SARASATE TRANSCRIPTIONS AND ARRANGEMENTS • Tianwa Yang (vn); Markus Hadulla (pn) • NAXOS 8.572709 (79:46)
MOSZKOWSKI Guitarra. CHOPIN Waltzes: No. 4 in F; No. 3 in a; No. 8 in A?. Nocturnes: No. 2 in E?; No. 8 in D. Souvenirs de Faust. GUIGNON Sonata No. 1: Allegro. Read more class="COMPOSER12">MONDONVILLE Sonata No. 5: “La Chasse.” LECLAIR Violin Sonata, op. 9/3: Sarabande; Tambourin. HANDEL Xerxes: Largo. SENAILLÉ Sonata No. 9: Allegro. BACH Suite in D, BWV 1068: Air. RAFF La fée d’amour
Joseph Gold’s reliably insightful and informative notes to Naxos’s fourth and final volume of Pablo Sarasate’s music for violin and piano—played again by Tianwa Yang and Markus Hadulla—distinguish Sarasate from the other violinist-composers who transcribed works for violin by stating that his transcriptions possessed genius. Whether violin aficionados will accept this claim—after all, Sarasate’s transcriptions haven’t held the stage as well as those by Fritz Kreisler and non-composer (in general) violinist Jascha Heifetz have. But with this release, those listeners will have a chance to evaluate the pieces for themselves.
Sarasate’s arrangement of Moritz Moszkowski’s Guitarre swirls and shoots off pizzicatos like sparks; and with Yang seeming to have been placed a bit farther back on the stage, she still makes a strong impression through her technical command, her rhythmic flexibility, and her sympathetic probing of the piece’s idiom. The set of Chopin’s pieces that follows begins with waltzes that Gold maintains he himself (Gold) published for the first time in 1982. The first, No. 4 in F Major, sparkles so brightly that listeners may wonder why the transcription didn’t enter immediately into violinists’ repertoires. Yang, taking a different tack, makes No. 3 in A Minor sound much darker. The last waltz, No. 8 in A?, reveals an even stronger-minded side of both Sarasate and Yang. But Yang plays the chromatic figures with liquid grace. Sarasate himself recorded the first of two nocturnes, the familiar one in E? Major; and though Yang’s playing may sound idiomatic in this recording, the comparison between her and the older violinist reveals how much less straightforward his reading seems, with unexpected expressive devices lurking at every turn, although Yang makes the piece convincing in her own right. The Nocturne in D? Major also seems convincing, though Yang doesn’t share Sarasate’s tonal palette in general, and plays its double stops with a rich fullness of tone that seems to inhabit a different timbral world from Sarasate’s own—except, perhaps, in the flashing runs in its last pages. The 11-odd-minute Souvenirs de Faust—another transcription, one with some thematic overlap and showcasing, except towards the end, less ostentatious virtuosity than Sarasate’s own Faust Fantasy—offers Yang an opportunity for displaying her stylistic panache rather than her technical facility, and she takes stunning advantage of that opportunity.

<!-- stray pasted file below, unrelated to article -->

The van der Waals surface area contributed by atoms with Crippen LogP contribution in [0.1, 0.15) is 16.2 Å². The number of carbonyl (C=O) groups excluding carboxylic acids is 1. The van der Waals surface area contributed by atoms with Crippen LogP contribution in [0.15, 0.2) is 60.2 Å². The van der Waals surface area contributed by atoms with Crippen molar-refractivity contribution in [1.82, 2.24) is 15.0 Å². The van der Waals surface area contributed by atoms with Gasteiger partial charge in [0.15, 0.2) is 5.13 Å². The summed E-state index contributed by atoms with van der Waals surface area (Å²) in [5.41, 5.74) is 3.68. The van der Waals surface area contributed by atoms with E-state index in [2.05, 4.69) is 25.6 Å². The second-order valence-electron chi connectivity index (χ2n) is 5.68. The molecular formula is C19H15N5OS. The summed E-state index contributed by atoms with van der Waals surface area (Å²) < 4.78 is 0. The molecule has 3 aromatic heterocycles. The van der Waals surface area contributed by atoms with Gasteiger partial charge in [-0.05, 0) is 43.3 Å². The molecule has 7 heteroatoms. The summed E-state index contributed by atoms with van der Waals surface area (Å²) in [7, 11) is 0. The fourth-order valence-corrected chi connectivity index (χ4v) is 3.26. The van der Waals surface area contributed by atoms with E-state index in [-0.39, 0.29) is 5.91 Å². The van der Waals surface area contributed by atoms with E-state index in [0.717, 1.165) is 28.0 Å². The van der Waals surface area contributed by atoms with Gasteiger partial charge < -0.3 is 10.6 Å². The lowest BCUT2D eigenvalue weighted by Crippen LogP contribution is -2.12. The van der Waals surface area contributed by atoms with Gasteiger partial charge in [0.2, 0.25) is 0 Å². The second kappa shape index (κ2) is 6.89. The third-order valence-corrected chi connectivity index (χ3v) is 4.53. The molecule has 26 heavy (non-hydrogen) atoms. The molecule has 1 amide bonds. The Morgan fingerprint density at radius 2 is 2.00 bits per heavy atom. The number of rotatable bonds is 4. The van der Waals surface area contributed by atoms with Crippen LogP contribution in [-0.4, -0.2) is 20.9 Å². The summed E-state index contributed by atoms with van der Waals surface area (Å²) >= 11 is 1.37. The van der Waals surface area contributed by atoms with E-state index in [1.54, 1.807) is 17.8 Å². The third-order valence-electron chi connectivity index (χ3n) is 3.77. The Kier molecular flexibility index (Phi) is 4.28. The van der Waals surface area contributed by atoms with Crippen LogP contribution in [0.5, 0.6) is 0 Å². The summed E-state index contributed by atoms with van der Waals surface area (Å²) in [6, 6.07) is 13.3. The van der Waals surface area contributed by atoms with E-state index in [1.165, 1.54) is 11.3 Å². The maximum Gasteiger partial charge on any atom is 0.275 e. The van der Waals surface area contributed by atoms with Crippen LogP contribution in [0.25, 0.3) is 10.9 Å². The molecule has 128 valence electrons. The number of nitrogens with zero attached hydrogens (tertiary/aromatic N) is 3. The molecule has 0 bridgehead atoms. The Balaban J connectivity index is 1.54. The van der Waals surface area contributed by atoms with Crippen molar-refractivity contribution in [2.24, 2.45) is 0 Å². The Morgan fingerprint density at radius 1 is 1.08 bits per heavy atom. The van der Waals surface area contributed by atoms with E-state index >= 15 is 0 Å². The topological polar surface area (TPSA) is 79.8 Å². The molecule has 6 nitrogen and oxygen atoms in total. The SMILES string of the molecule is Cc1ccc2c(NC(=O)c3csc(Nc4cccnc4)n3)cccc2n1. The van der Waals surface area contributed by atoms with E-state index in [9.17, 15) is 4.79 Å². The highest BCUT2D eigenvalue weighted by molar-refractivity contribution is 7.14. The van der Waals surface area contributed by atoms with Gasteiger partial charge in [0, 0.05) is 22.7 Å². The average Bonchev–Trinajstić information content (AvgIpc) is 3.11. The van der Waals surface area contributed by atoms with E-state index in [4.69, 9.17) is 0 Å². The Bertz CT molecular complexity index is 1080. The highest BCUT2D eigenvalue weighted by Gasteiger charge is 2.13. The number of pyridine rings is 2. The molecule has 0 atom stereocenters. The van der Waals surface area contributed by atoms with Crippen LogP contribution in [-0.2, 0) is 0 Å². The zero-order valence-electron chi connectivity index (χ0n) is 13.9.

Transcriptions of movements from French Baroque sonatas follow, the first an opening Allegro from Jean-Pierre Guignon’s Violin Sonata No. 1, an arrangement (or a performance, perhaps?) that sparkles idiomatically—but did Sarasate or Guignon specify the final flourishes? Yang makes “La Chasse,” the third movement from a violin sonata by Jean-Joseph de Mondonville, tantalizingly energetic. There follows a pair of movements, a Sarabande and a Tambourin, from a popular violin sonata by Jean-Marie Leclair; those familiar with the original should find Sarasate’s arrangement, lightly accompanied, almost as if by continuo, sound closer to it than do many editions that students currently play. Hadulla and Yang sprint fleet-footedly through it.